Two additional points: first, Moebius has broken one of the Prime Directives here, the linework is dropping out slightly. I’ve seen several different print runs of this page and they are not quite up to snuff. He made the dots and lines of this passage too delicate and they are dropping ever so slightly. This is the danger of delicate crowquill work and this is why most fastidious, delicate cross-hatchers work at same size or very close to it. No reduction minimizes the dangers of sloppy pre-press, digital or photo-neg. It also reduces the sheer amount of labor required in covering the page with obsessive marks.

I know that Moebius had a fetish for inking bigger and bigger at one time in his career; I do not know the original size of this page and if any readers do, please let us know. My gut feeling is that this page was reduced too much — not that it was subjected to sloppy prepress.

The other point is one that seems to perplex some younger illustrators & comix lovers. Using photo reference is a perfectly healthy and useful practice for the illustrator, it is not cheating or “faking”. Before the camera came along, professional artists (ie. illustrators in modern parlance) used models and drew from life, often keeping these drawings in collections which were used as reference by other artists in the studio. When photography came along, they began collecting photographs of appropriate subject matter and continue to do so even now.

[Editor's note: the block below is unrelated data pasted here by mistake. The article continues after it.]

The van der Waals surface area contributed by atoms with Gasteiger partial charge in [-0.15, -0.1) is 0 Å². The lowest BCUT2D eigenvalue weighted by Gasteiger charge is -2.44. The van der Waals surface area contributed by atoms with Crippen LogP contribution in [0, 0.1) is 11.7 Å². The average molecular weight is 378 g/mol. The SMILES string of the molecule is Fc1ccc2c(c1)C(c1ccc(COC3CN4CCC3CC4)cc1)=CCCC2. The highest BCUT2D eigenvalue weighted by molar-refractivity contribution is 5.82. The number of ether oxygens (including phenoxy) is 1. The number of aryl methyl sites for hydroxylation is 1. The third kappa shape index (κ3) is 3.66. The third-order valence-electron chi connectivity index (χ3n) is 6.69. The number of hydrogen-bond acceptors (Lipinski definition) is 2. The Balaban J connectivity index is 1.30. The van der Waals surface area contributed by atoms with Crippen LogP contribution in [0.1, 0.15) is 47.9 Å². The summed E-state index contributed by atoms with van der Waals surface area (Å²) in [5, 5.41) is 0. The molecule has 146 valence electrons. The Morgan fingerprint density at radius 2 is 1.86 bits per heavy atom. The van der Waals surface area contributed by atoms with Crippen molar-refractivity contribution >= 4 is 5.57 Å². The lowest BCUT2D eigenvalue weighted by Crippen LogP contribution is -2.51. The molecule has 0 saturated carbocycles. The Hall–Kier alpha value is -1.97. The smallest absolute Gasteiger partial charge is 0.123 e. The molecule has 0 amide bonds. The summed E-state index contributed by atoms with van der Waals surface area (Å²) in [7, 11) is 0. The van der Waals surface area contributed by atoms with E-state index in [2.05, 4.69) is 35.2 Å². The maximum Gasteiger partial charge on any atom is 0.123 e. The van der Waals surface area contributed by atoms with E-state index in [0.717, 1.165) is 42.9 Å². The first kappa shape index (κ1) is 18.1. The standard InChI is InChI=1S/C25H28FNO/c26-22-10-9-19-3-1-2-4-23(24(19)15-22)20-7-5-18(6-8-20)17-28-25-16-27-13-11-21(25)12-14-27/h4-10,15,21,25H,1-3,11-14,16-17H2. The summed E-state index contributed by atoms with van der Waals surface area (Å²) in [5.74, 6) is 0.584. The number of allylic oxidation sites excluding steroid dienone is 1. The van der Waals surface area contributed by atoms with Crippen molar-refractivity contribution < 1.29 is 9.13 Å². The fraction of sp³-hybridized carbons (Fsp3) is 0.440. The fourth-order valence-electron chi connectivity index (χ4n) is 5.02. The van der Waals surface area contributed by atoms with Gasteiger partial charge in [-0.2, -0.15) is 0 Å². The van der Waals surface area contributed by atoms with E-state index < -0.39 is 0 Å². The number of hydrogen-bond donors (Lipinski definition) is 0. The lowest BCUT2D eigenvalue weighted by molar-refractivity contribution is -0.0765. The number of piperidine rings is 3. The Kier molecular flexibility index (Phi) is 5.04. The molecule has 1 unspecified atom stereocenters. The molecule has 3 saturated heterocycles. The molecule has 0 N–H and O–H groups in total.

The danger of photos lies in their over-use by developing draftsmen, who unwittingly learn to copy the distortions and omissions of the photographic process and thus stunt their growth. Photos always lie in subtle ways and the experienced draftsman learns to correct them without conscious thought, simply by using his good eye.